Punitive Damages

ast week Citigroup finally reached a settlement with the U.S. Department of Justice over shoddy mortgage securities transactions in the years immediately before the 2008–2009 financial crisis. The bank agreed to pay $7 billion. That follows a $13 billion settlement paid last year by JPMorgan Chase & Co., and comes just as Bank of America is negotiating a settlement with the Justice Department sure to top $12 billion.

Read More

What Market Panic? Halcyon Days for Silicon Valley

It’s no secret that the media world is disproportionately represented by denizens of the East Coast, which also overlaps with the corridors of politics and finance. For the past years, these circles have been focused on financial crises, the fate of the euro zone, high unemployment, government debt, unbridled political partisanship, nuclear proliferation, and successive waves of market panic.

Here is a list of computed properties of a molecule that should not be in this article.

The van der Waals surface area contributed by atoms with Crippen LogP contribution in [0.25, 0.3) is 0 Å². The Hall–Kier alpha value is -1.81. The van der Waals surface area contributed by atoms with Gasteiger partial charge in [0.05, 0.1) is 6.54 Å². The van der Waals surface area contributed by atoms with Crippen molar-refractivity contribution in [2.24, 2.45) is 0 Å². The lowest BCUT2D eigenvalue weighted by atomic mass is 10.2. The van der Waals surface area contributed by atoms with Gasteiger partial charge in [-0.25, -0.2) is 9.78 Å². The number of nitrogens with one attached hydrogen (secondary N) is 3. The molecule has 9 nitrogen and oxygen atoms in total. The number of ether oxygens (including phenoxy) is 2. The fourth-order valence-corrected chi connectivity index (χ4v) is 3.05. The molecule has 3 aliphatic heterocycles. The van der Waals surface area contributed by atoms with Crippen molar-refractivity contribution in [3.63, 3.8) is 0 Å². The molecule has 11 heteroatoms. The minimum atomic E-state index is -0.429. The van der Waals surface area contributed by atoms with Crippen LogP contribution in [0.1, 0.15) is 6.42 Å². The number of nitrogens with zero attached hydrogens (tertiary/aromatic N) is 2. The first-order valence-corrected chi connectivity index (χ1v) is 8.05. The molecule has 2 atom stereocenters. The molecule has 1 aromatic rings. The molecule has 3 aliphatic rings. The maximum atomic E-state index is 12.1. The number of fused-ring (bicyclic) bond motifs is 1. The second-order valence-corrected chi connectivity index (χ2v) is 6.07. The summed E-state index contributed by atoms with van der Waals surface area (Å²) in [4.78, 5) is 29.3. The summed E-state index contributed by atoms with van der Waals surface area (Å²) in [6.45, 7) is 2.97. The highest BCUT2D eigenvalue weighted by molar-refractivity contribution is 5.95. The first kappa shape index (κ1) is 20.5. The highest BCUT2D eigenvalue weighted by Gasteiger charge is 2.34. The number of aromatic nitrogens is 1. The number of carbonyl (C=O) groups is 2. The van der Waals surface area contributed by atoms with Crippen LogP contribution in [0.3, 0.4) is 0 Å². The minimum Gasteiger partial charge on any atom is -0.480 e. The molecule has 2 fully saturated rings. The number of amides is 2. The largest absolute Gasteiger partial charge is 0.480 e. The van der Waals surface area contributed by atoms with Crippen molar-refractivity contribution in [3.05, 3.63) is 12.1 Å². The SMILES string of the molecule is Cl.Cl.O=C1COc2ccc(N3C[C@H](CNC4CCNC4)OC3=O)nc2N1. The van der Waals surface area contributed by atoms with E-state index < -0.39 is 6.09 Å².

Read More

The End of Wall Street's Big Payday

On Sept. 15, a 31-year-old UBS trader in London was arrested for fraudulently attempting to hide “rogue” trades that led to at least $2 billion in losses for the Swiss bank. How could a large financial institution, Swiss no less, let its risk controls slip so much that a person in a relatively junior position could lose so much of the bank’s capital?

Read More